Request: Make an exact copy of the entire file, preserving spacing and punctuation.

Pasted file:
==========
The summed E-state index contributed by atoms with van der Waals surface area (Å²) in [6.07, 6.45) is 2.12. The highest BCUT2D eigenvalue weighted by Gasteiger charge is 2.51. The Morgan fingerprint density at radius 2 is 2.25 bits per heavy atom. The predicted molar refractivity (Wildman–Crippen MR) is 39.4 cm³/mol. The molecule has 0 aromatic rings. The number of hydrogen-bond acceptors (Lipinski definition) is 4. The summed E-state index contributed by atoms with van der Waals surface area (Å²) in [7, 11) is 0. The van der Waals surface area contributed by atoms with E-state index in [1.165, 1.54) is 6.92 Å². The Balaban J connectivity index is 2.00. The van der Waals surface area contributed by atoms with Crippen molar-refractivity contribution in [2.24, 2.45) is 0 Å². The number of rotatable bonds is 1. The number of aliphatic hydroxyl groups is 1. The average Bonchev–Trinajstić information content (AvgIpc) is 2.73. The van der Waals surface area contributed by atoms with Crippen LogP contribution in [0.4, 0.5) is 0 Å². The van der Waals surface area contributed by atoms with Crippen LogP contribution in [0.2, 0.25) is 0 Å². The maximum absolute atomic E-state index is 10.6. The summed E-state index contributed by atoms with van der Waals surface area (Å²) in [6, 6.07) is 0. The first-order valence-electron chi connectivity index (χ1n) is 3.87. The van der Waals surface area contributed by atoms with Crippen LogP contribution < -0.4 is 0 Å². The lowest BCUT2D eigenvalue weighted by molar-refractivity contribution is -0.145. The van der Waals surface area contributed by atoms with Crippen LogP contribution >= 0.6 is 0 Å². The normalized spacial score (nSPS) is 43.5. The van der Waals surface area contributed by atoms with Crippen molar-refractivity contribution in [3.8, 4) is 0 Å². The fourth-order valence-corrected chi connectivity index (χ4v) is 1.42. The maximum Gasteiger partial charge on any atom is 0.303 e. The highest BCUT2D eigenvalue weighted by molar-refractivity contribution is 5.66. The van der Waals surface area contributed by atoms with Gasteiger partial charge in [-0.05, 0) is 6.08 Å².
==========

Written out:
The summed E-state index contributed by atoms with van der Waals surface area (Å²) in [6.07, 6.45) is 2.12. The highest BCUT2D eigenvalue weighted by Gasteiger charge is 2.51. The Morgan fingerprint density at radius 2 is 2.25 bits per heavy atom. The predicted molar refractivity (Wildman–Crippen MR) is 39.4 cm³/mol. The molecule has 0 aromatic rings. The number of hydrogen-bond acceptors (Lipinski definition) is 4. The summed E-state index contributed by atoms with van der Waals surface area (Å²) in [7, 11) is 0. The van der Waals surface area contributed by atoms with E-state index in [1.165, 1.54) is 6.92 Å². The Balaban J connectivity index is 2.00. The van der Waals surface area contributed by atoms with Crippen molar-refractivity contribution in [2.24, 2.45) is 0 Å². The number of rotatable bonds is 1. The number of aliphatic hydroxyl groups is 1. The average Bonchev–Trinajstić information content (AvgIpc) is 2.73. The van der Waals surface area contributed by atoms with Crippen LogP contribution in [0.4, 0.5) is 0 Å². The van der Waals surface area contributed by atoms with Crippen LogP contribution in [0.2, 0.25) is 0 Å². The maximum absolute atomic E-state index is 10.6. The summed E-state index contributed by atoms with van der Waals surface area (Å²) in [6, 6.07) is 0. The first-order valence-electron chi connectivity index (χ1n) is 3.87. The van der Waals surface area contributed by atoms with Crippen LogP contribution < -0.4 is 0 Å². The lowest BCUT2D eigenvalue weighted by molar-refractivity contribution is -0.145. The van der Waals surface area contributed by atoms with Crippen LogP contribution >= 0.6 is 0 Å². The normalized spacial score (nSPS) is 43.5. The van der Waals surface area contributed by atoms with Crippen molar-refractivity contribution in [3.8, 4) is 0 Å². The fourth-order valence-corrected chi connectivity index (χ4v) is 1.42. The maximum Gasteiger partial charge on any atom is 0.303 e. The highest BCUT2D eigenvalue weighted by molar-refractivity contribution is 5.66. The van der Waals surface area contributed by atoms with Gasteiger partial charge in [-0.05, 0) is 6.08 Å².